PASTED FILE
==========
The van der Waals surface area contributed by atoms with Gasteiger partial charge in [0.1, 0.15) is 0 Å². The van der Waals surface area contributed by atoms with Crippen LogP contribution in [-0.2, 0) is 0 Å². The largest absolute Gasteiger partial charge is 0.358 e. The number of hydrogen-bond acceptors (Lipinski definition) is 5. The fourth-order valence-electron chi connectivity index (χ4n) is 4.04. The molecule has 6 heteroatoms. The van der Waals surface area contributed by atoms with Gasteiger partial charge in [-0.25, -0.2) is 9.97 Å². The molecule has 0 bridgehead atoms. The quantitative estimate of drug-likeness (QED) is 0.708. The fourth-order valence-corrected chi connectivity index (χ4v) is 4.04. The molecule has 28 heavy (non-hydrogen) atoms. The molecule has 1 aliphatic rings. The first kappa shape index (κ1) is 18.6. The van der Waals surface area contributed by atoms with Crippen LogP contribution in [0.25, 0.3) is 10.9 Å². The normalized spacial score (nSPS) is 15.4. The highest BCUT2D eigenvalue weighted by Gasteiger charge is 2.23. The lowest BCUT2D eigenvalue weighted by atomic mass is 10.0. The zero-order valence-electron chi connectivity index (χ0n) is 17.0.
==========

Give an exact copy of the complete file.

The van der Waals surface area contributed by atoms with Gasteiger partial charge in [0.1, 0.15) is 0 Å². The van der Waals surface area contributed by atoms with Crippen LogP contribution in [-0.2, 0) is 0 Å². The largest absolute Gasteiger partial charge is 0.358 e. The number of hydrogen-bond acceptors (Lipinski definition) is 5. The fourth-order valence-electron chi connectivity index (χ4n) is 4.04. The molecule has 6 heteroatoms. The van der Waals surface area contributed by atoms with Gasteiger partial charge in [-0.25, -0.2) is 9.97 Å². The molecule has 0 bridgehead atoms. The quantitative estimate of drug-likeness (QED) is 0.708. The fourth-order valence-corrected chi connectivity index (χ4v) is 4.04. The molecule has 28 heavy (non-hydrogen) atoms. The molecule has 1 aliphatic rings. The first kappa shape index (κ1) is 18.6. The van der Waals surface area contributed by atoms with Crippen LogP contribution in [0.25, 0.3) is 10.9 Å². The normalized spacial score (nSPS) is 15.4. The highest BCUT2D eigenvalue weighted by Gasteiger charge is 2.23. The lowest BCUT2D eigenvalue weighted by atomic mass is 10.0. The zero-order valence-electron chi connectivity index (χ0n) is 17.0.